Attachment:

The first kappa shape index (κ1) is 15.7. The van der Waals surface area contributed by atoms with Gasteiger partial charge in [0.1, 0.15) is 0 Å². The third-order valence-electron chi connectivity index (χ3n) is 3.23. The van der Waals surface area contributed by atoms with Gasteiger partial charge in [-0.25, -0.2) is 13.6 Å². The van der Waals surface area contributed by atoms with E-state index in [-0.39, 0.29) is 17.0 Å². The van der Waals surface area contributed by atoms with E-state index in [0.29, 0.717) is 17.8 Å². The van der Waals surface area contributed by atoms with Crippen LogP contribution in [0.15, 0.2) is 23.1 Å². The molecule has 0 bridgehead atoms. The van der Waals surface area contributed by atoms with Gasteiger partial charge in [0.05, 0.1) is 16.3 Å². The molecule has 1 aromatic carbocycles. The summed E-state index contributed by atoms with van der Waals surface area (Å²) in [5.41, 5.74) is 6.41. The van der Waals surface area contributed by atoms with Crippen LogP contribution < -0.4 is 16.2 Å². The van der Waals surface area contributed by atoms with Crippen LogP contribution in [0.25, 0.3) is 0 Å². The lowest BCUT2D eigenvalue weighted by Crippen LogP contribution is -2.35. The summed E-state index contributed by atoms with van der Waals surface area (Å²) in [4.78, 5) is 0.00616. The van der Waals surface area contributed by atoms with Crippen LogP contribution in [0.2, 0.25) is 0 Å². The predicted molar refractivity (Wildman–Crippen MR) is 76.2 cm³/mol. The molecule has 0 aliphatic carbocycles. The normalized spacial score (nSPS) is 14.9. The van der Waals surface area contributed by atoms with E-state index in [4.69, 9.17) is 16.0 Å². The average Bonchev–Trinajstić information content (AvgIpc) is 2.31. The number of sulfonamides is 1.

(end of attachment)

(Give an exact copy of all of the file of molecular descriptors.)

The first kappa shape index (κ1) is 15.7. The van der Waals surface area contributed by atoms with Gasteiger partial charge in [0.1, 0.15) is 0 Å². The third-order valence-electron chi connectivity index (χ3n) is 3.23. The van der Waals surface area contributed by atoms with Gasteiger partial charge in [-0.25, -0.2) is 13.6 Å². The van der Waals surface area contributed by atoms with E-state index in [-0.39, 0.29) is 17.0 Å². The van der Waals surface area contributed by atoms with E-state index in [0.29, 0.717) is 17.8 Å². The van der Waals surface area contributed by atoms with Crippen LogP contribution in [0.15, 0.2) is 23.1 Å². The molecule has 0 bridgehead atoms. The van der Waals surface area contributed by atoms with Gasteiger partial charge in [0.05, 0.1) is 16.3 Å². The molecule has 1 aromatic carbocycles. The summed E-state index contributed by atoms with van der Waals surface area (Å²) in [5.41, 5.74) is 6.41. The van der Waals surface area contributed by atoms with Crippen LogP contribution < -0.4 is 16.2 Å². The van der Waals surface area contributed by atoms with Crippen LogP contribution in [0.25, 0.3) is 0 Å². The lowest BCUT2D eigenvalue weighted by Crippen LogP contribution is -2.35. The summed E-state index contributed by atoms with van der Waals surface area (Å²) in [4.78, 5) is 0.00616. The van der Waals surface area contributed by atoms with Crippen LogP contribution in [0.2, 0.25) is 0 Å². The predicted molar refractivity (Wildman–Crippen MR) is 76.2 cm³/mol. The molecule has 0 aliphatic carbocycles. The normalized spacial score (nSPS) is 14.9. The van der Waals surface area contributed by atoms with E-state index in [4.69, 9.17) is 16.0 Å². The average Bonchev–Trinajstić information content (AvgIpc) is 2.31. The number of sulfonamides is 1.